KATHLEENS ART PIECE: "But today I recaptured the islands bright beaches, blue midsts from the ocean rolling into the fisherman's houses, by these shores I was born, sound of the sea came in my window, life heaved and breathed in me then with the strength of that turbulent soil. Since then I have traveled, moved far from the beaches sojourned in the stoniest cities, walking the lands in the north in sharp slanting sleet and the hail, crosses countless saltless Savannah's and come to this house in the forest where the shadows oppress me."

Kathleen McDonald: "When I originally did it, I had the speakers on each side of the room so its sort of like this dialog that's happening back and fourth and you know you're hearing this sea, you're sort of in the midst of all of this while you're getting all of this smells of the flora, of the Caribbean, and the silk shimmers you walk by so you're affecting this identity thats like an emorphic being...The scents are different flowers from the Caribbean so hibiscus, franjapenny, theres oleander which is also present here in the states and I actually made them from essential oil so then...there actually those flowers are in the pictures themselves so this scent is coming from those flowers that are in the images."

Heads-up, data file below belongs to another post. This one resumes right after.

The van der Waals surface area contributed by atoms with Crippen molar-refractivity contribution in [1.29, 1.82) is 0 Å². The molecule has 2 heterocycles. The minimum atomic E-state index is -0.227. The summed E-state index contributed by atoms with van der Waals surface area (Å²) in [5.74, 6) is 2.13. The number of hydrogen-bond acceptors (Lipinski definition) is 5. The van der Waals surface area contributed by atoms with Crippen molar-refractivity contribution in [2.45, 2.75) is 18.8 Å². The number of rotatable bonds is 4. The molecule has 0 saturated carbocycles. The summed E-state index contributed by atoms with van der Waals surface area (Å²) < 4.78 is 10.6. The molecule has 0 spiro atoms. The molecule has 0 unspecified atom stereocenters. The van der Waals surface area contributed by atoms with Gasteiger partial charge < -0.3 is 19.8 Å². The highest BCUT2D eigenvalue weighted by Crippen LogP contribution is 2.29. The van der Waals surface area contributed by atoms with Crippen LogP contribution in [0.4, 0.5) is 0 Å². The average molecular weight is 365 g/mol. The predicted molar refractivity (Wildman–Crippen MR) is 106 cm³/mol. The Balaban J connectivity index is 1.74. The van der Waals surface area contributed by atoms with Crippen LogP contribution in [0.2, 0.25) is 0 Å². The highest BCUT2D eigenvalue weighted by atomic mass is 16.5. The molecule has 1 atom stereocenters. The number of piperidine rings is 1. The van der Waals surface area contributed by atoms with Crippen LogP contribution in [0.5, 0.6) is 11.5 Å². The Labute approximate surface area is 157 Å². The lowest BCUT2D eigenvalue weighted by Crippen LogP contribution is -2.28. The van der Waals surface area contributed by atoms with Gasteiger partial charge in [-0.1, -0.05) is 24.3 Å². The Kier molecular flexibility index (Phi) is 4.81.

ALL THE ARTISTS CREDIT BRIAN TAYLOR A SAN JOSE STATE PROFESSOR WHO INSPIRED THEIR CREATIVITY.

Kathleen McDonald: "I took a class at San Jose State with Brian Taylor and I just fell in love with all of the artists hand in the work, you know those handmade processes that was something that I really loved, especially coming from a painting background.  

Ninaine Kelley: "We all took alternative processes or history of photography or some class from Brian Taylor and Brian's just an amazing mentor. He was my major advisor when I did my BFA show, I think he was Dan's advisor when he was going through the program as well and he's so enthusiastic about what he does and about process and he just makes you want to go out there and make stuff."

THE PHOTOGRAPHY EXHIBIT WILL CONTINUE THROUGH SATURDAY NOVEMBER FIRST.